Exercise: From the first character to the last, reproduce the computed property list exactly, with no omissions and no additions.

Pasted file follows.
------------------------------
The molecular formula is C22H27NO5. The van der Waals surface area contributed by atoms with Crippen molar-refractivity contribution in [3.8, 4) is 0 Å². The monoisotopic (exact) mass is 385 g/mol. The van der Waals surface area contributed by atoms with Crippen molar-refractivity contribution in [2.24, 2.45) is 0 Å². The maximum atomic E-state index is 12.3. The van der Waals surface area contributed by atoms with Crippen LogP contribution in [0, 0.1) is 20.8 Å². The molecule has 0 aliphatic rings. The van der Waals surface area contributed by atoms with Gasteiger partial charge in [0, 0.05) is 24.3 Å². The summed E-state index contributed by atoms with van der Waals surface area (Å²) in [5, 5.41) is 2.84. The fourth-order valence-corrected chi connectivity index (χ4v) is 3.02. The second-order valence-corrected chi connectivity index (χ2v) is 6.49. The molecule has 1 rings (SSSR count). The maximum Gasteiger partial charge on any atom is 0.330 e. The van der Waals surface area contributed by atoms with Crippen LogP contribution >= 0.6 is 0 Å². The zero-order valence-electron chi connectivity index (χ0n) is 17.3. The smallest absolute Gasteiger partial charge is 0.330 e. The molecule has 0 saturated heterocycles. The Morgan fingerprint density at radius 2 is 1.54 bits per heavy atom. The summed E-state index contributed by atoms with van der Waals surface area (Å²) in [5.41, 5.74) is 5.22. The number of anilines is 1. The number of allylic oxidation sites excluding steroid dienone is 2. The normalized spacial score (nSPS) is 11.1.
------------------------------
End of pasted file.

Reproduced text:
The molecular formula is C22H27NO5. The van der Waals surface area contributed by atoms with Crippen molar-refractivity contribution in [3.8, 4) is 0 Å². The monoisotopic (exact) mass is 385 g/mol. The van der Waals surface area contributed by atoms with Crippen molar-refractivity contribution in [2.24, 2.45) is 0 Å². The maximum atomic E-state index is 12.3. The van der Waals surface area contributed by atoms with Crippen LogP contribution in [0, 0.1) is 20.8 Å². The molecule has 0 aliphatic rings. The van der Waals surface area contributed by atoms with Gasteiger partial charge in [0, 0.05) is 24.3 Å². The summed E-state index contributed by atoms with van der Waals surface area (Å²) in [5, 5.41) is 2.84. The fourth-order valence-corrected chi connectivity index (χ4v) is 3.02. The second-order valence-corrected chi connectivity index (χ2v) is 6.49. The molecule has 1 rings (SSSR count). The maximum Gasteiger partial charge on any atom is 0.330 e. The van der Waals surface area contributed by atoms with Crippen LogP contribution >= 0.6 is 0 Å². The zero-order valence-electron chi connectivity index (χ0n) is 17.3. The smallest absolute Gasteiger partial charge is 0.330 e. The molecule has 0 saturated heterocycles. The Morgan fingerprint density at radius 2 is 1.54 bits per heavy atom. The summed E-state index contributed by atoms with van der Waals surface area (Å²) in [5.41, 5.74) is 5.22. The number of anilines is 1. The number of allylic oxidation sites excluding steroid dienone is 2. The normalized spacial score (nSPS) is 11.1.